DIFFERENTIATION Is there still a need for differentiation? Are there reason to do a differentiation? Does the differentiation process make sense at all?
“Functional demonstration (FD)”
Early in the P/E process, there is a point of “functional demonstration (FD)”. Let’s say our patient complains about the pain in the scapular region during rotation to the right. We can ask the patient to show us the movement (MVT). The 1st aim of FD is to get an asterisk. But if there is more than one structure involved in the problematic MVT, as in our case – the cervical and thoracic spine, there could be a 2nd aim of FD: differentiation between the two structures. The 3rd aim would be to differentiate between different MVT directions. Example: a patient with shoulder pain during teeth brushing. Is it more flexion or more horizontal adduction of the shoulder, that brings about the pain?
Let’s focus on the 2nd aim – the differentiation between two structures. We always aim at increasing the chance of starting on day 1 with the (most) responsible structure. Just to mention – differentiation is not a process of exclusion; for this we use the screening procedure, which includes an active and passive testing, as well as a short treatment, followed by reassessment. So, what are the prerequisites for the differentiation to work?
First of all, there should be a clear on / off mechanism. That means, that the patient is able to repeat the symptomatic MVT a couple of times, without increasing the pain or producing a rest pain. Furthermore, it should be an input based problem, with a normal “processing”. The physio is expected to have the necessary manual & technical background and good communication skills. During teaching IMTA courses I often hear, that the students have some troubles with differentiations in their daily practice. One obvious reason is the lack of a good, precise manual skills of the physio, as well as not fulfilling the criteria for the use of a differentiation process. The other reason, however, could be an altered processing mechanism in the central nervous system of the patient. Patients with secondary hyperalgesia or even allodynia, show a lot of false positive test results, in which case the validity and reliability of our tests is weak. In other words – the tests are useless and misleading.
One very important point during the C/O process, is to clarify the responsible pain mechanism. If it looks like an input based problem (nociceptive), the differentiation could work pretty good. So it can be a really easy and fast procedure to increase the chance of starting with the main structure on day one!
How does the nociceptive pattern look like?
The patent is able to describe the pain in a sensory discriminative way, without an affective expression. The description of the pain fits to the onset. There is a clear on/off mechanism. During the inflammation phase, there could be some resting pain. The physical signs during the P/E fit to the C/O. Reactions to the Rx are predictable. The differentiation process could work pretty fine for patients with a presentation like this.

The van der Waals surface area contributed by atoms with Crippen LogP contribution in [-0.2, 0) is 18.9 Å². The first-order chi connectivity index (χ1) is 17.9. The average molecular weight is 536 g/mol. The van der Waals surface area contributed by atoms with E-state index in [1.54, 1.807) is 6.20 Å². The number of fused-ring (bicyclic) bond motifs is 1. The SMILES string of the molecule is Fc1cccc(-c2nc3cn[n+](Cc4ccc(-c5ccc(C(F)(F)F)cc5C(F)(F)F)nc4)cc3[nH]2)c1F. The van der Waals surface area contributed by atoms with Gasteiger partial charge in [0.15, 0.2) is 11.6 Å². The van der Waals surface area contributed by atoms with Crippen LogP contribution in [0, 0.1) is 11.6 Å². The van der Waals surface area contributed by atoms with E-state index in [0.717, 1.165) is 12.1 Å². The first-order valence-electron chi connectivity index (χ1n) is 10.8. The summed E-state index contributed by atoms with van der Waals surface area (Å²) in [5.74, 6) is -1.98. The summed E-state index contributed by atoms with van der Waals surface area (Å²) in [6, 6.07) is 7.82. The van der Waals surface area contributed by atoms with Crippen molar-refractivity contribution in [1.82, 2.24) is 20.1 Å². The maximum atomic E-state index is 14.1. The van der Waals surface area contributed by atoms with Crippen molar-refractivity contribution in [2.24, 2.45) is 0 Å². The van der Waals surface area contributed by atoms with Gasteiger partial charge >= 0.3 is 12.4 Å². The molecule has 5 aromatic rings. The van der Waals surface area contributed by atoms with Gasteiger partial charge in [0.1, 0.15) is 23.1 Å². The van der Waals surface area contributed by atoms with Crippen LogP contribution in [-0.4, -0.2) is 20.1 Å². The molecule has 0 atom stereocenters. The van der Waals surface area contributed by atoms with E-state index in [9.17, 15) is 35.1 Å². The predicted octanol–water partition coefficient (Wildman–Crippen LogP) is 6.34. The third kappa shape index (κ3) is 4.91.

If the C/O findings give us an impression more of an altered central processing, the differentiation process won’t work at all. Hints in the C/O could be: Pain is not strictly related to MVTs or activities. The pain could arise spontaneously or with latency. The C/O could be in contrast to the P/E. Changes in presentation from day to day without any reasons.
My own clinical experience:
Some differentiations work better or are more useful than the others (again, we are talking now about patients with a clear nociceptive pattern). E.g. the differentiation for the foot problems works very good! I remember my neighbour, who asked me to check her painful foot. With passive plantar flexion her pain was easy to reproduce. The (in this case useless) MRI 2 days later showed a cyst between the navicular and cuneiform bones; exactly the joint line which was painful during my examination of her foot. I have my doubts about the usefulness of the differentiation between A/H and G/H joints. If it is an extraarticular problem, normally both directions (for the G/H as well as for the A/H joint) are painful. Differentiation between the elbow joints: in my opinion it doesn’t really save time. It’s faster to try some accessory MVTs on the different bones, to find the dominantly disturbed MVT direction. I also remember a patient, short before my IMTA teacher’s exam in 2007. The patient was able to reproduce his pain in the scapular region with a rotation MVT. The Tx as well as the Cx were involved. I didn’t do the differentiation, because the C/O had looked to me as the Cx problem. But I wasn’t able to reproduce his pain with passive MVTs. On the 2nd day I checked the Tx. Nothing. On Day 3 I targeted his shoulder, same situation: Nothing had changed. Then I decided to check again his FD and differentiate. And I found it was a problem of the scapular / thoracic joint….. It means I could have saved two days, if I would have done the differentiation on the first day……
If the C/O shows a nociceptive problem, which looks not typical for one joint or one body region, it could be useful to try and differentiate early in the P/E. Simply to increase your chance of starting with the most involved structure. But if the C/O indicates clearly in 80 or 90% to a shoulder problem, go to the shoulder on day 1 and screen other structures on the following days.